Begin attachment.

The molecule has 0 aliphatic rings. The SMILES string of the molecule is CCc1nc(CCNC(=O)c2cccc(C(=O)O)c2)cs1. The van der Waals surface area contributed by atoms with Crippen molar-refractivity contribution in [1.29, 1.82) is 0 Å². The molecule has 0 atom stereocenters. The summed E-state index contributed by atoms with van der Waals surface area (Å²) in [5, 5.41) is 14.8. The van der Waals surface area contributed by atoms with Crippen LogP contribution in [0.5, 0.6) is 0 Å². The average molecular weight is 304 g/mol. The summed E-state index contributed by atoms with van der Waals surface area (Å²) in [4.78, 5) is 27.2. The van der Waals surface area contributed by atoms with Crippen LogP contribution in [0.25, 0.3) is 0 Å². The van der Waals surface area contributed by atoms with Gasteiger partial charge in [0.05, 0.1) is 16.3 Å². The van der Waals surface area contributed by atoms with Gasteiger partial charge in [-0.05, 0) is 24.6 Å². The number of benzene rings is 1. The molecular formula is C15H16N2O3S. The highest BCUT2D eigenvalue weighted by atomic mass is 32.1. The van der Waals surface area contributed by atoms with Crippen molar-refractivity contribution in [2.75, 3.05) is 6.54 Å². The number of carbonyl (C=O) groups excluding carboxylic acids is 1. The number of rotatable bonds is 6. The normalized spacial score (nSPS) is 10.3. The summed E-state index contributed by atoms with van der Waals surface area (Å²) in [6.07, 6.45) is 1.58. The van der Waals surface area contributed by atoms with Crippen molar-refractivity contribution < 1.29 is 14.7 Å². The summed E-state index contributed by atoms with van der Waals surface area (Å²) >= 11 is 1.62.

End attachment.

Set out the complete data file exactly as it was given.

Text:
The molecule has 0 aliphatic rings. The SMILES string of the molecule is CCc1nc(CCNC(=O)c2cccc(C(=O)O)c2)cs1. The van der Waals surface area contributed by atoms with Crippen molar-refractivity contribution in [1.29, 1.82) is 0 Å². The molecule has 0 atom stereocenters. The summed E-state index contributed by atoms with van der Waals surface area (Å²) in [5, 5.41) is 14.8. The van der Waals surface area contributed by atoms with Crippen LogP contribution in [0.5, 0.6) is 0 Å². The average molecular weight is 304 g/mol. The summed E-state index contributed by atoms with van der Waals surface area (Å²) in [4.78, 5) is 27.2. The van der Waals surface area contributed by atoms with Crippen LogP contribution in [0.25, 0.3) is 0 Å². The van der Waals surface area contributed by atoms with Gasteiger partial charge in [0.05, 0.1) is 16.3 Å². The van der Waals surface area contributed by atoms with Gasteiger partial charge in [-0.05, 0) is 24.6 Å². The number of benzene rings is 1. The molecular formula is C15H16N2O3S. The highest BCUT2D eigenvalue weighted by atomic mass is 32.1. The van der Waals surface area contributed by atoms with Crippen molar-refractivity contribution in [2.75, 3.05) is 6.54 Å². The number of carbonyl (C=O) groups excluding carboxylic acids is 1. The number of rotatable bonds is 6. The normalized spacial score (nSPS) is 10.3. The summed E-state index contributed by atoms with van der Waals surface area (Å²) in [6.07, 6.45) is 1.58. The van der Waals surface area contributed by atoms with Crippen molar-refractivity contribution < 1.29 is 14.7 Å². The summed E-state index contributed by atoms with van der Waals surface area (Å²) >= 11 is 1.62.